Earlier this week, my grandmother was paying around $3.45 to $3.90 per gallon for propane, up from copy.49 to copy.60 per gallon in December. It takes about 10 gallons per day to heat her two-bedroom trailer. That’s about copy,200 to heat her home for a month. There is something ethically and morally wrong with numbers like that.

The local propane company that serves my grandmother does not set the price of propane and has been generous in allowing her to charge her account. So even with her copy00 loan, my grandmother was still $200 behind on her propane payments. My mom and other relatives have stepped in to help, but what about other tribal members struggling to make ends meet?

How many more Debbie Dogskins need to die before tribes realize they must act now to make their communities sustainable and energy independent? Forget help from the state or federal government.  While the South Dakota Legislature has considered bills to drug test TANF recipients and discriminate against LGBT and two-spirit folks, they have not addressed ways to prevent Native people from dying from the cold. And American citizens—so obsessed with having “America the Beautiful” sung in English—are willfully oblivious to the third-world conditions plaguing their backyards.

Tribes and tribal citizens must step up and take control over their energy sovereignty. Sustainability measures are cost-effective in the long run, from installing wood-burning stoves to equipping homes with solar or wind energy, but the immediate installation costs often deter community leaders and homeowners from building or remodeling their properties into more energy efficient abodes.

But it is possible, especially with a push from tribal leaders. Cobell settlement checks aren’t going to be around to borrow against every winter and declaring a state of emergency on your reservation doesn’t prevent people like Debbie Dogskin from tragically dying inside their own frozen homes.

I have to hope change is coming. Indeed, small but powerful movements are underway to reduce dependence on oil and build sustainable communities on tribal land.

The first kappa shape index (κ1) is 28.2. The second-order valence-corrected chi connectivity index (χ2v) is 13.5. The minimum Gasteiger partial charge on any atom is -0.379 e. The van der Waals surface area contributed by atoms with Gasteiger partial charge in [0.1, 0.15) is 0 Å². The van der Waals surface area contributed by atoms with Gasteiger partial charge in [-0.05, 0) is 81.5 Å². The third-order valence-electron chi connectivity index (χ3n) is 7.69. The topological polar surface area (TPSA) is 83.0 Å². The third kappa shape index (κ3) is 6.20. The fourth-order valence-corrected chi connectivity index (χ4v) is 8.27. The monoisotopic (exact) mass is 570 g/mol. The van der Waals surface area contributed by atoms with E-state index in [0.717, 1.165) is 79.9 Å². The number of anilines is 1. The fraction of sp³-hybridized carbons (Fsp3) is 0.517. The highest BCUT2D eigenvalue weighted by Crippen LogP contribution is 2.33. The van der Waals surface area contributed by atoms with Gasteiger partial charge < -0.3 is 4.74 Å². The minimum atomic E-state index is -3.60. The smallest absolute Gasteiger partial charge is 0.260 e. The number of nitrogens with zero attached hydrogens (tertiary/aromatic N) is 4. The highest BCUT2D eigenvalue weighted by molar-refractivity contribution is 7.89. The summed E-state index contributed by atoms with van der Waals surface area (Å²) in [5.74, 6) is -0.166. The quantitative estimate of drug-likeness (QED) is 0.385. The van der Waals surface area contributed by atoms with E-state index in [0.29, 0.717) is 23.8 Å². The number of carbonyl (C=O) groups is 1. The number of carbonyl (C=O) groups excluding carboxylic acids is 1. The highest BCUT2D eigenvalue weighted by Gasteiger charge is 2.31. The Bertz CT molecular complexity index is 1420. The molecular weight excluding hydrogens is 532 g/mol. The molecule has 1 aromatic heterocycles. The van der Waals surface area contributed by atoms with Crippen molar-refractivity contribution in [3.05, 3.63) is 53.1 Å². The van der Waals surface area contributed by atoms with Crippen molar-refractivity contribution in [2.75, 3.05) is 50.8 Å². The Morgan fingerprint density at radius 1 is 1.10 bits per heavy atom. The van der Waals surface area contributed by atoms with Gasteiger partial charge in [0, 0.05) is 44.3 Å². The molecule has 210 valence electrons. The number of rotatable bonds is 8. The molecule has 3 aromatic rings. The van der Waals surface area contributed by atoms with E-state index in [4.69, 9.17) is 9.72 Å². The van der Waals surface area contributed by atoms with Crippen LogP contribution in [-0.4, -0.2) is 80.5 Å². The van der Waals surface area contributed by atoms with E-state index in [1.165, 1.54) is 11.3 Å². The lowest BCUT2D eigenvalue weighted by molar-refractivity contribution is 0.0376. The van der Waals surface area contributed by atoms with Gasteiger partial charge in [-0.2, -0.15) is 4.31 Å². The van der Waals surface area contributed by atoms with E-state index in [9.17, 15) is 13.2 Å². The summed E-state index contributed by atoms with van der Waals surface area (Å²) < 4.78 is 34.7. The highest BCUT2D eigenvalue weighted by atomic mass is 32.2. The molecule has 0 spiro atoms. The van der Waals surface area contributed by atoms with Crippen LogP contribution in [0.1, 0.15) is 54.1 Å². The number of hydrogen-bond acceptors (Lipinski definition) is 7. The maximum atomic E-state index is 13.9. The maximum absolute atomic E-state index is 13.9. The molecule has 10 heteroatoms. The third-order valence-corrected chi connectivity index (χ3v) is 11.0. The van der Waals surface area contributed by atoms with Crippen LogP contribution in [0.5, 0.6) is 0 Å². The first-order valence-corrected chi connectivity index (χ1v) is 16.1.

On Cheyenne River, near the town of Swift Bird, a friend of mine and her family are building the Tatanka Wakpala Model Sustainable Community. They’ve built a wildly successful organic garden and their eco-dome is nearly complete. The eco-dome will be powered by renewable energy, like wind and solar power, and wood-burning stoves.

And on the Oglala Sioux Tribe, Henry Red Cloud and his Lakota Solar Enterprises are doing amazing things with green energy, including manufacturing solar air collectors and heating systems while providing tribal members green job training at the Red Cloud Renewable Energy Center. Red Cloud said his company just received funding to install 10 heating systems on Cheyenne River next week.

Combine Tatanka Wakpala and Lakota Solar Enterprises with activist movements like Idle No More and groups protesting the Keystone XL pipeline, and there is great potential for a tribal energy revolution.

What cost the life of my grandmother? Surely she is worth investing in sustainable options. Until then, she and other at-risk families and individuals are left with few options: Keep the heat turned way down in frigid temps, borrow against future Cobell distributions, rely on the kindness of family, or hope you might get a small slice of the $817,000 that tribes across country are receiving from the US Department of Health and Human Services for the Low Income Home Energy Assistance Program.

You may be reading this, hearing about the untimely and tragic death of Debbie Dogskin, or people like my grandmother, and wondering what you can do. If you were inclined to make a financial contribution, I’d caution you to research organizations to which you funnel money. After doing my own research for this piece, it seems clear to me that donations and assistance programs helping folks buy propane to heat their homes only exacerbate and continue the issues faced by tribal members year after year.